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Bats have always been the objects of stories and movies. You either like them or loathe them, but much of their stigma once you really think about it comes from fantastic stories- stories in particular depicting Bats as evil blood sucking vampires for example, that have not exactly done much for their reputations. People fear and often shudder at the mere mention of the word bat. So imagine my surprise on meeting Mr John Parsons, bat expert extraordinaire, his hand eagerly out in greeting,  face alight with joy and excitement and all because we were about to spend the next hour or so talking bats…. Micro Bats in fact. Never heard of Micro Bats? Well let me tell you, you’re not the first! But before we go any further, and your bat sensory shudder mode clicks in to prevent you from reading further I thought I’d give you an idea of exactly how small and cute a Micro Bat actually is.

Have you noticed the finger joints? This little fellow is a full grown Eastern Freetail Bat and measures between 2 and 3cms in length. So now is the time to ‘oh’ and ‘ahh’ because you have to admit he really is very cute! Another indicator of just how small Micro bats are, is their weight. Micro Bats weigh between 2 and 8 grams and to help you conceptualise this, a 5 cent piece weighs 3 grams. There are even some types of Micro Bats that are as small as the nail on your little finger!

I must have you at least a little intrigued by now!

We are going to spend the next few hours talking and learning about really, really tiny….bats and in truth I am really quite excited to hear their story.

My first question to John before we got too far into the interview was to ask him,

‘What is the exact message you hope this story gets out to our readers?’

John looked at me and said simply ‘We are losing them in droves!’

Australia has 76 species of Micro Bats and due to urban sprawl and significant land clearing resulting in the loss of native trees and habitation our bat populations are decreasing rapidly. Once a female bat loses her home it can take her anything between 4 and 6 years to find a new one. The female bat will not breed without a secure home. It is important to understand that Bats only have one baby a year. So if you take this into account and multiply it by the number of trees and possible homes lost each year, then multiply this again with the no breeding time of between 4-6 years, and then this again by the number of bats not being born during this period that should have given birth to others over those years, it is not difficult to see why our bat populations are decreasing so significantly.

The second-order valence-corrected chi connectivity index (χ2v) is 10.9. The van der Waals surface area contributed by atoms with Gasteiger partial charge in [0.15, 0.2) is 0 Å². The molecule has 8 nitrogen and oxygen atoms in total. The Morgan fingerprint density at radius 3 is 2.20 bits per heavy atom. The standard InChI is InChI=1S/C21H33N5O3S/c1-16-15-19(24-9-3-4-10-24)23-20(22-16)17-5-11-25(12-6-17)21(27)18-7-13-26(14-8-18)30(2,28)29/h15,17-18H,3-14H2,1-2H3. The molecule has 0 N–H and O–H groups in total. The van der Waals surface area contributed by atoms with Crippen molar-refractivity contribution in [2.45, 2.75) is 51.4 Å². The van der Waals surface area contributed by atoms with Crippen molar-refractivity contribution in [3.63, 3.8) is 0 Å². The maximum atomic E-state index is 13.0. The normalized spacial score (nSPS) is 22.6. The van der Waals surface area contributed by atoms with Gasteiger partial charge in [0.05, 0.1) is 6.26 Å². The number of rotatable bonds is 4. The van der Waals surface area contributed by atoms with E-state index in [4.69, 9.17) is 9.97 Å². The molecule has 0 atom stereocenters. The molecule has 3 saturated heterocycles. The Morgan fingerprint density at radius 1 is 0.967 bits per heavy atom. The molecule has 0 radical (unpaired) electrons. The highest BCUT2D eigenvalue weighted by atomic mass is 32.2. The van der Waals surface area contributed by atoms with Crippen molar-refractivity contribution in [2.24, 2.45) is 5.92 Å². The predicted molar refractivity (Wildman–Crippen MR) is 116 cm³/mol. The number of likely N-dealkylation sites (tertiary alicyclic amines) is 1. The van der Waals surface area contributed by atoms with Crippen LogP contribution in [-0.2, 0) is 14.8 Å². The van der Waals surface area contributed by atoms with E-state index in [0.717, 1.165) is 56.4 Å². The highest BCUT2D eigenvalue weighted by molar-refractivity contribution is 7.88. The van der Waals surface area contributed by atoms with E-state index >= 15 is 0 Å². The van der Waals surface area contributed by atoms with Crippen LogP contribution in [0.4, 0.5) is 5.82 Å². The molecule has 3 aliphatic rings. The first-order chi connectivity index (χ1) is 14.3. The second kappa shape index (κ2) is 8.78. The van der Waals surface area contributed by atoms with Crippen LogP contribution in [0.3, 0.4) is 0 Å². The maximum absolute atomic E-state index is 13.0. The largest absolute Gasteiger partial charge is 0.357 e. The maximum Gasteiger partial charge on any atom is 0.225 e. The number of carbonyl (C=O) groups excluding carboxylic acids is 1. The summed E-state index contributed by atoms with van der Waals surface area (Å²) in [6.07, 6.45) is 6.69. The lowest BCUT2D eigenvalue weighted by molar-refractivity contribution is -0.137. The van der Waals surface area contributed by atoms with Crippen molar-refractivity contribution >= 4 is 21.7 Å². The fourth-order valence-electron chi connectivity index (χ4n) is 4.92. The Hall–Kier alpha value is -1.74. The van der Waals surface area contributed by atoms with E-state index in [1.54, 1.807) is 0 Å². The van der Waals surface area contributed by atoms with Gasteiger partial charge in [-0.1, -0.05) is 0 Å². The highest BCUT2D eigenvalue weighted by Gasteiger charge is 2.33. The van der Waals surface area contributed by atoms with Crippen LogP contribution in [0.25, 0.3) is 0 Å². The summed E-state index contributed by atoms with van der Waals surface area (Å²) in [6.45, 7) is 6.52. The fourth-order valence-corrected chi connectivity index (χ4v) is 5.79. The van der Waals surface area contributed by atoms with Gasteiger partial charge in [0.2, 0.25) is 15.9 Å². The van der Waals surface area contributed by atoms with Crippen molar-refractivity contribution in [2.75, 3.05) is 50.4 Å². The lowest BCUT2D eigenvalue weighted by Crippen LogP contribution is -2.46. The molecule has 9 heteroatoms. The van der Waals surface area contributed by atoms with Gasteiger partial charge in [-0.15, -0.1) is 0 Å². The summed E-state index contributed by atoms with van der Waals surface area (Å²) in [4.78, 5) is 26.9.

So why does losing these Bats matter so much you might ask, and the answer is one that will certainly surprise you!

Did you know that Micro Bat’s can eat up to 1000 mosquitoes each a night and are far more effective pollinators than bees?

Imagine a world where mosquitoes had no native predators. Where Malaria, Ross River fever, Dengue and Zika viruses ran rampant. Imagine the effect on our health systems, our lifestyles. And it is just not mosquito numbers that these bats help keep in balance. Being meat eaters they are also very useful in helping control crop eating insects such as cicadas, moths, and grasshoppers. In addition from a more domestic perspective, Micro Bats are also very useful in helping to control the bane of most homes- the dreaded fly and cockroach. Without Micro Bats helping control these insect numbers, it is not only farmer’s insecticide costs, but also everyday household insecticide costs that would increase greatly. And let’s not mention the effects that the increased chemical use would again have on our health.

There has been much publicity about bee numbers decreasing worldwide and of the effect that the loss of their pollination abilities would have on both our flora and fauna. But did you know that Micro Bats are a far greater and more effective pollinator? As a meat eater, Micro Bats burrow deep into the heart of all types of flowering flora searching for the small insects that reside inside. By doing this the whole of the bats face is covered with pollen. The bat will then flit from flower to flower in its search, effectively pollinating as it goes. As most pollination happens at night, more particularly after midnight – this perfectly times with the habits of our quiet achievers – the Micro Bat.

So these little creatures are more than important to us, they are vital, not only to ensuring our sustained wellbeing, but also that of our flora and fauna. It is a big responsibility that rests on the wings of these tiny creatures! A responsibility that is becoming more difficult to maintain as through no fault of their own, their native habitats and breeding grounds are slowly being eradicated by urban sprawl and unprecedented land clearing.

It’s all a bit daunting isn’t it?

But this is where John Parsons along with his fellow researchers and the program created through Fraser Coast Micro Bats, a fully licensed and insured entity, come into play.  Working closely in conjunction with the Sunshine Coast University the program devised by Fraser Coast Micro Bats is one that is quite unique and hopes to recreate thriving artificial Bat environments that work within community consensus and constraints and helps restore Bat populations by creating new homes in places where they have been lost.